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Bernie Sanders took pride in being a Jewish presidential candidate, a former aide says

In a memoir, Ari Rabin-Havt writes about Sanders’ reluctance to discuss his Judaism in public

On the campaign trail, Bernie Sanders didn’t relish talking about his Jewishness. But one of his closest aides is more than willing to go there in a new book about the senator and former presidential candidate — who is flirting with a third run for the White House in 2024.

Sanders came closer than anyone to becoming the first Jewish president in U.S. history after decisive wins in early primary states in 2020, before Joe Biden mounted a surprise comeback in the South Carolina primary. 

“My parents would tell me I was crazy if I told them I would become a senator, much less could become president of the United  States,” Ari Rabin-Havt, who served as deputy campaign manager in 2020, recalls Sanders telling him on several occasions in the book, published last month and titled The Fighting Soul: On the Road with Bernie Sanders. The book is filled with behind-the-scenes anecdotes, many of them revealing how Sanders sees himself within the Jewish world. 

Cover of Ari Rabin-Havt’s book titled “The Fighting Soul: On the Road with Bernie Sanders” Photo by Jacob Kornbluh

Rabin-Havt, who is also Jewish, was in a position to know. He became one of Sanders’ most trusted aides since he started working for him in the Senate as a senior advisor in 2017 and stood by his side during the 2020 primaries. 

The author said he wrote the book to “explain who Bernie  Sanders — an elderly Jewish socialist from Vermont who managed  to capture the imagination of the young people of America and  transform our country — really is.” 

And part of who Sanders is, Rabin-Havt said in an interview, is a man very conscious of being the first Jewish candidate in serious contention for the presidency. It “was a personal point of pride for him,” the author said, even though Sanders doesn’t like to talk about it, preferring to focus on his views on policy.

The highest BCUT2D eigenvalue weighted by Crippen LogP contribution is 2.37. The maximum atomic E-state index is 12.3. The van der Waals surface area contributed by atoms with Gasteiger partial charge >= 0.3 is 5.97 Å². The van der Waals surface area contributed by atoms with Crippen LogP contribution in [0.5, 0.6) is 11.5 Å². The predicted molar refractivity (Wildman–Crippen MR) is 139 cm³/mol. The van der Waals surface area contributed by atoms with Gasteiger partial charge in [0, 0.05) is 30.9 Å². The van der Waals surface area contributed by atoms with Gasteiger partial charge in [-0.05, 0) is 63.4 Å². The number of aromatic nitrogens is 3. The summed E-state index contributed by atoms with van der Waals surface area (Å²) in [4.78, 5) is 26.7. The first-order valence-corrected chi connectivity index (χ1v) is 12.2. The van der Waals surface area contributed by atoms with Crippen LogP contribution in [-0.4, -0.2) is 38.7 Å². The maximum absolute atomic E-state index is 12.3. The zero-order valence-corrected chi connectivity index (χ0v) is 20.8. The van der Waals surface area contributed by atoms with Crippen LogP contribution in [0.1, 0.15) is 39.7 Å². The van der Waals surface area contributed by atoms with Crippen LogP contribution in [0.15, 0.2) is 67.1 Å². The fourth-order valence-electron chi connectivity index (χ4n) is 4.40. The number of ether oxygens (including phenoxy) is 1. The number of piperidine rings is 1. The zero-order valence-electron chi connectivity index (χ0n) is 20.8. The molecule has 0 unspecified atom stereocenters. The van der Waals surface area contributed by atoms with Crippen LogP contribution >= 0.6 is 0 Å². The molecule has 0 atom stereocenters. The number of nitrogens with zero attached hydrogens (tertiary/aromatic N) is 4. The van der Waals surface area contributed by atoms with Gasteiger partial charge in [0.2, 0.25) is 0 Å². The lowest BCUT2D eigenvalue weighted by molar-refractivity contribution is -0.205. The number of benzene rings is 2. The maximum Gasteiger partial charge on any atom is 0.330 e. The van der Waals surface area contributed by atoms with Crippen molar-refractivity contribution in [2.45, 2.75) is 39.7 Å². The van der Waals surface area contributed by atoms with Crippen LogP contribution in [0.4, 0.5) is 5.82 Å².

Antisemitism on the campaign trail 

Sanders, who ran for president in 2016, decided two years later to make a second bid for the presidency, in the living room of Rabin-Havt’s Washington apartment, the author writes. During that campaign, he continues, the candidate was chagrined by several antisemitic attacks against him. 

Sanders objected to a Politico article about his wealth that featured a graphic picturing him next to a tree made of money in the front yard of his home, and a CNN chyron comparing him to the coronavirus on the morning of the South Carolina primary. Earlier in the campaign, a supporter of Donald Trump held up a swastika behind Sanders during a campaign rally in Arizona.

Though Sanders spoke somewhat more publicly about his Judaism in his 2020 run, as compared to his 2016 bid, he still did not want to make an issue when people tried to use his Jewishness against him, Rabin-Havt wrote.  Sanders “is not religious, and he never wanted to point out these affronts in public for fear that he would be seen as using his Judaism only when convenient.” 

In April 2019, Sanders forbade his campaign staff from publicizing a visit he paid to the site of the Tree of Life synagogue in Pittsburgh, where 11 people were killed in a terror attack in 2018 because he didn’t want the visit to be seen as a “publicity grab.” 

But though not observant, Sanders still strongly identifies as a Jew, according Rabin-Havt. On the way to the temple to meet Rabbi Jeffrey Meyers, the author writes that he told Sanders that the rabbi might want to say a mourner’s kaddish at the site and asked whether he knew the traditional Jewish prayer in honor of the deceased. “Ari, Yitggadal veyitkadash shmay rabba,” Sanders said in an “annoyed tone,” reciting the first line of the prayer.

“I am Jewish,” he told his aide. 

Bernie vs. AIPAC and other pro-Israel groups

During both of his presidential campaigns, Sanders drew the ire of the American Israel Public Affairs Committee for declining to attend their annual policy conference in Washington, D.C.

Rabin-Havt details a 2018 incident in which Sanders became agitated by the suggestion that his staff would consult with the largest pro-Israel lobby in the U.S. on a strategic move that would advance key legislation important to him.